This fall I made a commitment to develop my students into more “active listeners.”  How’s it going?  The truth is, I’m not sure.  It’s too early to tell.  i can say I’m doing a lot more “exploratory teaching” these days.  After the student plays, I’m always tempted to focus on the issues that are not correct in the score.  I’m trying out a plan where I take just a small part of the piece–the part that’s played the best–and asking listening questions.  First, we are experimenting with adjectives and MOOD.  What do they think this music portrays?  At first, my younger students defaulted to the “happy or sad” descriptions.  Now I’m shooting for more depth if possible!  Projection is key.   Students often think they are playing with dynamics and expression, but across the room, the penetration is simply not there.  I’ve tried to have to take my place and stand where I usually sit.  I play once “my way” with lots of likely overdone emotion!  I contrast that with what I hear them doing.  We switch places and they try again.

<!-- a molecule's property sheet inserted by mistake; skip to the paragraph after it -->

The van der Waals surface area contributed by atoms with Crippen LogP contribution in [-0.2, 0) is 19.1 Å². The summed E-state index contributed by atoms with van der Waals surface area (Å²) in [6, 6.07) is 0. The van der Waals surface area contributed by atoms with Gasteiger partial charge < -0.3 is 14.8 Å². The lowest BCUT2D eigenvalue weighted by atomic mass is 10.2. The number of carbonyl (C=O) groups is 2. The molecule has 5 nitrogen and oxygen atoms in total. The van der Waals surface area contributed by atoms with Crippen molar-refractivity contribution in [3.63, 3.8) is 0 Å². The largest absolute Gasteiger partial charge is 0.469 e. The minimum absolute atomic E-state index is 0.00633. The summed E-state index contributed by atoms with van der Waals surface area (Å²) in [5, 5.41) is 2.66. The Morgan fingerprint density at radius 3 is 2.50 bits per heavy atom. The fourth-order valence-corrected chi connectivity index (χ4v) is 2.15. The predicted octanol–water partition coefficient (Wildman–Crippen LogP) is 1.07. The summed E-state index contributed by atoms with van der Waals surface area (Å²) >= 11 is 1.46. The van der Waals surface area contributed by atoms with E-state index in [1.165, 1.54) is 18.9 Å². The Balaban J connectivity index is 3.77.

The challenge of course, is to get the same results at their home practice without you standing there cheering them on.  This work takes time–lots of it, sprinkled with patience.  I’m hopeful that by June I may raise the level of musical awareness.  I realize that some students will be more suited to this and enthusiastic than others, but creating young musicians is a day by day, week by week, and year by year pursuit.

Details matter–Active Listening is key.  Deep concentration is a difficult and often alien concept to our students in this noisy and overstimulated world we are living in.  Happy teaching!